I put $25 on red — it came up black.

I put $25 on red — it came up black again.

“This is not what they taught us in high school,” I told the ball roller.

“I didn’t make it through high school,” he said.

Hmm. Since the color thing wasn’t working, I made a ridiculous bet; I dropped a $5 chip on a single number, five, the longest of longshots.

The ball landed in five and I won $175.

I am not making this up.

Lemme kiss my fingers.

Having mastered roulette, I went immediately to the (Burt) Baccarrat tables. Bacquerah? Now, honest to goodness, this is all I know about bacarrat: I can’t spell it.

So I stood behind someone who put his chips on a spot marked “player.” I took some chips and did the same. The dealer dealt a few cards and then he said, “Player wins,” and he gave me more chips.

From this we learn that baccarat is a game of skill and should only be played by the most serious gamblers, like myself.

By now I had so many chips, I needed a Pringles can. I blew the obligatory
$10 on slot machines, then decided on one last trip to the blackjack table.

“All right, Don,” I said, “I have one hand to play here.” I grabbed a fistful of chips, $100 worth, and plunked it down. It is the largest bet I have ever made, except for the time I bet my brother he couldn’t jump off the roof.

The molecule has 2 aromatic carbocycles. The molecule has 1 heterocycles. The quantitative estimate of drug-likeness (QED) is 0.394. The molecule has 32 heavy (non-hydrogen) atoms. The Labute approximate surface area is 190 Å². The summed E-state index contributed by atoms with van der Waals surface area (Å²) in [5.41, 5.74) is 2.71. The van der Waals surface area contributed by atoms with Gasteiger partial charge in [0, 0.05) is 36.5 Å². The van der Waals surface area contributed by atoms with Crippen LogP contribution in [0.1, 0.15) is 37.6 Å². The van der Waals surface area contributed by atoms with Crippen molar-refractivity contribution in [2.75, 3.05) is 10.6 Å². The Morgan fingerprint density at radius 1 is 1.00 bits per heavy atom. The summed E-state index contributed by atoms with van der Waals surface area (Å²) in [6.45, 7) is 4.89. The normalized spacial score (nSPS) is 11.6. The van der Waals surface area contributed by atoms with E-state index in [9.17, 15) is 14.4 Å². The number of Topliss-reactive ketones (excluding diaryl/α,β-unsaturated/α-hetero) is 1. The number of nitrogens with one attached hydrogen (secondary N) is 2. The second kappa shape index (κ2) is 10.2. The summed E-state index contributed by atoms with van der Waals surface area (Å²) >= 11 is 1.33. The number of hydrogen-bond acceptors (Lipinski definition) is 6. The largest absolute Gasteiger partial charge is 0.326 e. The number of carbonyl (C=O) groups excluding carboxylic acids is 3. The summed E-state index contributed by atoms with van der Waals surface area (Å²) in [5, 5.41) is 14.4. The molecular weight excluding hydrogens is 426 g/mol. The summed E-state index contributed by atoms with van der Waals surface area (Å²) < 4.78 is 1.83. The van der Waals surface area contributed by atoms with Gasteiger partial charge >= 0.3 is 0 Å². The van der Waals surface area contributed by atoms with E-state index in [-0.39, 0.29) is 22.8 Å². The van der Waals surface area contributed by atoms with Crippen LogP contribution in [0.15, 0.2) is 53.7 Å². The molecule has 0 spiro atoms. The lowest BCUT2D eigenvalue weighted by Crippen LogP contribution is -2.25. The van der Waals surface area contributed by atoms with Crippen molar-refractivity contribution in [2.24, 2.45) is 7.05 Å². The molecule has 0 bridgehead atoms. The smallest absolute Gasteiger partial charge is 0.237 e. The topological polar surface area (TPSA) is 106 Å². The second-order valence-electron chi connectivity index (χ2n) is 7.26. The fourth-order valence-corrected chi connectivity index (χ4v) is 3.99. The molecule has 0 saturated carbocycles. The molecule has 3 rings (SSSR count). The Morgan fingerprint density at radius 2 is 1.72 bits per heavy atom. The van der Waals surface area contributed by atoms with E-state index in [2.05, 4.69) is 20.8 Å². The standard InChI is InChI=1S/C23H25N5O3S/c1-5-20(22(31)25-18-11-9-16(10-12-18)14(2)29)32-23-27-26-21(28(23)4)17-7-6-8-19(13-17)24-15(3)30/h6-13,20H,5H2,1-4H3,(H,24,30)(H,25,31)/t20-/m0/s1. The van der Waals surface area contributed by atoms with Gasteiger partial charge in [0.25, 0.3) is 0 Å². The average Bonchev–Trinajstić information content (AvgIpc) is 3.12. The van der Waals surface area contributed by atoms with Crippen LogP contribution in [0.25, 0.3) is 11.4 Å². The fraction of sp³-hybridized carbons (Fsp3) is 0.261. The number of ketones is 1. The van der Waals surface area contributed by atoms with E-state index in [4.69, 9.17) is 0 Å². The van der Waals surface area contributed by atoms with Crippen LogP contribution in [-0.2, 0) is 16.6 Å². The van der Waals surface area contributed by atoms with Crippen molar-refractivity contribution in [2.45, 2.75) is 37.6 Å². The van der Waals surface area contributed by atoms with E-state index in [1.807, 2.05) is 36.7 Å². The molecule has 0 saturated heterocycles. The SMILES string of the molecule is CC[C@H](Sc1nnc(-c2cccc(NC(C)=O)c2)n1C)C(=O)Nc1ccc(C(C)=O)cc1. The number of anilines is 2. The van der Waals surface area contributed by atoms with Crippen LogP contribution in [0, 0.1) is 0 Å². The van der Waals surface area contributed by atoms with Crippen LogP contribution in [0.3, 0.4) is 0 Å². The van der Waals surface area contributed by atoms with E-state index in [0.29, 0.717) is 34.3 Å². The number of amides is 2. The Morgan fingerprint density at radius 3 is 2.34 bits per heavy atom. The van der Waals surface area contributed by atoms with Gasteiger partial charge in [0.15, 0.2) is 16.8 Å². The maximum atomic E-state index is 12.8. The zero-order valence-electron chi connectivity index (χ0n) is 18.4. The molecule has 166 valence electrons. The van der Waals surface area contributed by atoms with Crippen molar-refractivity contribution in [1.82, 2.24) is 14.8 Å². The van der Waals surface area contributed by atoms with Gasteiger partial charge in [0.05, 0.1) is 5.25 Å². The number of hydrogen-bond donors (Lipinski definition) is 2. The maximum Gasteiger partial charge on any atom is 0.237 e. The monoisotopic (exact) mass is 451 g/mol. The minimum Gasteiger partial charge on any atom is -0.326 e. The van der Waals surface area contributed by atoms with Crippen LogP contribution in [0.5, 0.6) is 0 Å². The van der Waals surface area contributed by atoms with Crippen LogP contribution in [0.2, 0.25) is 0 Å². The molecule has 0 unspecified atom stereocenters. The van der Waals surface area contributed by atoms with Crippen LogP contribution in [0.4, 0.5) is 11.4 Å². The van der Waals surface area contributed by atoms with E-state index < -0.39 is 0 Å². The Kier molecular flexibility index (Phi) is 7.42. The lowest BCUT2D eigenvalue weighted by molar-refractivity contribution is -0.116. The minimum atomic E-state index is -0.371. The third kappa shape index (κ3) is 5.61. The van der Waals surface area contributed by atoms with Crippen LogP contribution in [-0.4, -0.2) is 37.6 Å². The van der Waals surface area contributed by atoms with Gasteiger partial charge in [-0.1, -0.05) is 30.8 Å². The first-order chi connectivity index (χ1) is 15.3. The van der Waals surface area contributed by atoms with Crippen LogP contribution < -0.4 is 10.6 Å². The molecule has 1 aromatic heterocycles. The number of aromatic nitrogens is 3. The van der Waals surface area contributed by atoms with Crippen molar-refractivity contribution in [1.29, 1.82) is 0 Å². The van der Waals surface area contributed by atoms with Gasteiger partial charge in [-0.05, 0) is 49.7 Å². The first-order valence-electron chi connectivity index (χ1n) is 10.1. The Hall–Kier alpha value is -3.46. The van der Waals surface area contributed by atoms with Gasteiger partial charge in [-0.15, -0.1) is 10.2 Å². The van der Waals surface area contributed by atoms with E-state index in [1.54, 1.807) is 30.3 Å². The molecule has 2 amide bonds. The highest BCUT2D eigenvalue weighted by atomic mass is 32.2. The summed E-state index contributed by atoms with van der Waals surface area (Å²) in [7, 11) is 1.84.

Don dealt me a jack. Then an ace. “Blackjack,” he said.

Other players looked at me as if I were Hillary Rodham Clinton.

“Thanks!” I said. As I scurried off, I noticed two guys fighting over my seat. “It’s hot, man!” one yelled. “Lemme have it!”

I cashed my chips into tokens, tokens into Canadian bills, bills into American dollars, dollars into yen, yen into marks, and I left. And that is how, in less than an hour, I became a chip-totin’ legend in the Great White North.

HOT TIP NO. 4: Do not think this will ever happen to you, unless you work for a paper and are obliged to give the money to charity.

EPILOGUE: As I drove away, the man with the beard was almost to the front door and still mumbling. I guess he planned to bet the nine of hearts. Personally, I’d put my money on the parking valets. They can’t miss. PLACE YOUR BETS Free Press sports columnist Mitch Albom tried his luck at Tuesday’s opening day of Casino Windsor and parlayed a $100 stake into $395. Harness racing handicapper Bill Rayle, meanwhile, turned $100 into $463 at Hazel Park (Page 3C). Here’s how Mitch did it: INITIAL INVESTMENT $100

Valet parking, minus $50
$50 Blackjack, five hands, plus $30
$80 Roulette, two $25 losses on red, minus $50
$30 Roulette, one $5 chip on five, plus $175
$205 Baccarat, two hands, win, win, plus $50
$255 Slots, 10 pulls at $1, minus $10
$245 Blackjack, one hand, $100 bet, blackjack, plus $150


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Mitch Albom writes about running an orphanage in impoverished Port-au-Prince, Haiti, his kids, their hardships, laughs and challenges, and the life lessons he’s learned there every day.